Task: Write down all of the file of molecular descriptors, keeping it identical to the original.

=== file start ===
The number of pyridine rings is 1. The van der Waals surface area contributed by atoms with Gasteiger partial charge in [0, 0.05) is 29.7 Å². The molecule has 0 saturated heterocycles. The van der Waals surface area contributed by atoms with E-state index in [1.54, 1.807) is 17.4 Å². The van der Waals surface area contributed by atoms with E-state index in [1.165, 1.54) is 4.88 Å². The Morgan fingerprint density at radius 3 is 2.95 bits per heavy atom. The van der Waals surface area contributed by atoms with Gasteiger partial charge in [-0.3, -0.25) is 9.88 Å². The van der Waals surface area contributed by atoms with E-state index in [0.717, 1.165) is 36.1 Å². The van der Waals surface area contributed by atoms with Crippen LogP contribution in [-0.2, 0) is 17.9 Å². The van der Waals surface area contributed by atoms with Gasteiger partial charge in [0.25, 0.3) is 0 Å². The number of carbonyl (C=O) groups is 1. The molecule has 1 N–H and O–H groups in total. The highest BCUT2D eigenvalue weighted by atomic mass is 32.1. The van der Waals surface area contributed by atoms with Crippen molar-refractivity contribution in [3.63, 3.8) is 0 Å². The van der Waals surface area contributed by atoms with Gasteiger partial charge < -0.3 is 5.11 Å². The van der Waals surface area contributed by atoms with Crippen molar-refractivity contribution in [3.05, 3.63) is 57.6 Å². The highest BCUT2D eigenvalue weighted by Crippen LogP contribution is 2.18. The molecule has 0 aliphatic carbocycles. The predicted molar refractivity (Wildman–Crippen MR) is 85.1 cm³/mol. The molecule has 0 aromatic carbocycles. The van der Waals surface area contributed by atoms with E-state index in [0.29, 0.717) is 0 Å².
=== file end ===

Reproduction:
The number of pyridine rings is 1. The van der Waals surface area contributed by atoms with Gasteiger partial charge in [0, 0.05) is 29.7 Å². The molecule has 0 saturated heterocycles. The van der Waals surface area contributed by atoms with E-state index in [1.54, 1.807) is 17.4 Å². The van der Waals surface area contributed by atoms with E-state index in [1.165, 1.54) is 4.88 Å². The Morgan fingerprint density at radius 3 is 2.95 bits per heavy atom. The van der Waals surface area contributed by atoms with Gasteiger partial charge in [-0.3, -0.25) is 9.88 Å². The van der Waals surface area contributed by atoms with E-state index in [0.717, 1.165) is 36.1 Å². The van der Waals surface area contributed by atoms with Crippen LogP contribution in [-0.2, 0) is 17.9 Å². The van der Waals surface area contributed by atoms with Gasteiger partial charge in [0.25, 0.3) is 0 Å². The number of carbonyl (C=O) groups is 1. The molecule has 1 N–H and O–H groups in total. The highest BCUT2D eigenvalue weighted by atomic mass is 32.1. The van der Waals surface area contributed by atoms with Crippen molar-refractivity contribution in [3.63, 3.8) is 0 Å². The van der Waals surface area contributed by atoms with Gasteiger partial charge < -0.3 is 5.11 Å². The van der Waals surface area contributed by atoms with Crippen molar-refractivity contribution in [3.05, 3.63) is 57.6 Å². The highest BCUT2D eigenvalue weighted by Crippen LogP contribution is 2.18. The molecule has 0 aliphatic carbocycles. The predicted molar refractivity (Wildman–Crippen MR) is 85.1 cm³/mol. The molecule has 0 aromatic carbocycles. The van der Waals surface area contributed by atoms with E-state index in [0.29, 0.717) is 0 Å².